Panoramics are fun, I have only used a Film panoramic a couple of times but digital panoramics I kind of like making.
Sometimes I make them because my lens is not wide enough to get my subject in the frame and there is no room to move further back. Other times I want to give the viewer more contexts and a wider view.
I made the first panoramic using photoshop7 and it was hard work. The photo merge function was bit and miss. Image This could have been due to my incompetence in taking the picture which I think it was or Photoshop not being advanced enough. The one thing I have noticed since this outing into digital panoramic photography is that it now takes more photos to make my final image.
The first panoramic image was made in 1843, by Joseph Puchberger using a hand cranked 150 degree panoramic camera which used the daguerreotype and was 24 inches long. This camera was superseded the next year by Friedich von Martens who added gears to make a smother exposure. In photographic history, technology moves fast and soon the wet plate process made photography easier and less expensive. Panoramics were made by making twenty four images and in the dark room joining them together. The most famous of these early panoramics were made by George N Bernard, who photographed for the Union army. Once George Eastman had developed his flexible film panoramic photography was set for the mainstream, with companies making cameras solely for panoramics.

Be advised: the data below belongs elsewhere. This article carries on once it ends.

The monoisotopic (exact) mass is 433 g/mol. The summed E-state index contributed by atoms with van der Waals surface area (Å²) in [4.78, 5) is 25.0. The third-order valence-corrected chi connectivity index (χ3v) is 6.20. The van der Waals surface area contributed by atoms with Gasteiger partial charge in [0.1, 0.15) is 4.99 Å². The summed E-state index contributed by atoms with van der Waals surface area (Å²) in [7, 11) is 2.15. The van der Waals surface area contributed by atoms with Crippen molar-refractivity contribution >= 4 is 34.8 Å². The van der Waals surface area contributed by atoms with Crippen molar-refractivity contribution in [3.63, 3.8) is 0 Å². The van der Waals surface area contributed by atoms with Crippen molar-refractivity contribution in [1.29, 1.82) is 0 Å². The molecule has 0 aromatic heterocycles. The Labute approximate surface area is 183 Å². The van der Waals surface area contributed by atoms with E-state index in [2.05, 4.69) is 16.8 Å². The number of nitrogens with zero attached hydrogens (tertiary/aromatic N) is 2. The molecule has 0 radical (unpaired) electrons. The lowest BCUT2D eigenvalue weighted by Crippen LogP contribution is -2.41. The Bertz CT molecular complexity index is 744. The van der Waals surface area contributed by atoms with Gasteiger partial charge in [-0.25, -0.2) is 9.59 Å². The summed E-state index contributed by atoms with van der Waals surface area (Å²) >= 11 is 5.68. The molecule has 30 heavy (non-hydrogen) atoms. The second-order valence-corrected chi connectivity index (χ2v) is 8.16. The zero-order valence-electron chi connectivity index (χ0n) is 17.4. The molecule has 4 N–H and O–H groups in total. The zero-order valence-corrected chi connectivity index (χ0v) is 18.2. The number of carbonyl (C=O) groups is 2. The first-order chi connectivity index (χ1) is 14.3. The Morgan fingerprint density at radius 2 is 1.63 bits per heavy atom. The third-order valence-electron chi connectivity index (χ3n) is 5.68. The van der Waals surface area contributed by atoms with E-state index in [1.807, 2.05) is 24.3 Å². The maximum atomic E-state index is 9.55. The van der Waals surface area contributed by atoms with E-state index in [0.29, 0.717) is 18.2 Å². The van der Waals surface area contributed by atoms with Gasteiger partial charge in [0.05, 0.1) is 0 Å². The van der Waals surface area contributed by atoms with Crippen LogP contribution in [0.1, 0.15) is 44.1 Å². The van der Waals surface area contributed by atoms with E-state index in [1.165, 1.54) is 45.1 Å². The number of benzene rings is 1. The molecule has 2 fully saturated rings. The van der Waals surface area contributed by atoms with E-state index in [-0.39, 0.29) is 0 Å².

There are different types of panoramic cameras; short rotation cameras, where the lens rotates around and the film sit on a curved plane. This type of camera distorts strait edges giving them a curved effect. Full rotation cameras produce 360 degree images. The camera lens rotates with the film moving at the same speed leaving a clean 360 image. Fixed lens cameras are the most common camera and are what they are named. They have a fixed lens and a flat image plane where the whole frame is exposed at the same time like a normal camera.
Stitched panoramics also called segmented panoramics are partly from the digital age when you take a series of images and use a sticker program like Realviz or Photoshop’s own photo merge function. Some cameras have an inbuilt panoramic system where you take pictures and overlap them in camera. I have found this mode hit and miss and don’t like using it. I make my images by stitching them in Photoshop though there are some things you can do to make your life easier.
Making life easy
Not all images suit being panoramic. Choose your view carefully, try and make sure that you have a clear and large field of vision with no telegraph poles, trees and buildings blocking your image. Think about your angle and how you would take the picture if you had a panoramic camera.
If your camera has a panoramic mode try to use it, it will help you match up your images and automatically do a lot of stuff you would need to do manually otherwise. As I have said I have had mixed out comes by using the in camera mode, also I like to be in control when making my images.
If you are going to do this without the in camera feature or your camera doesn’t have one then you need to do a couple of things.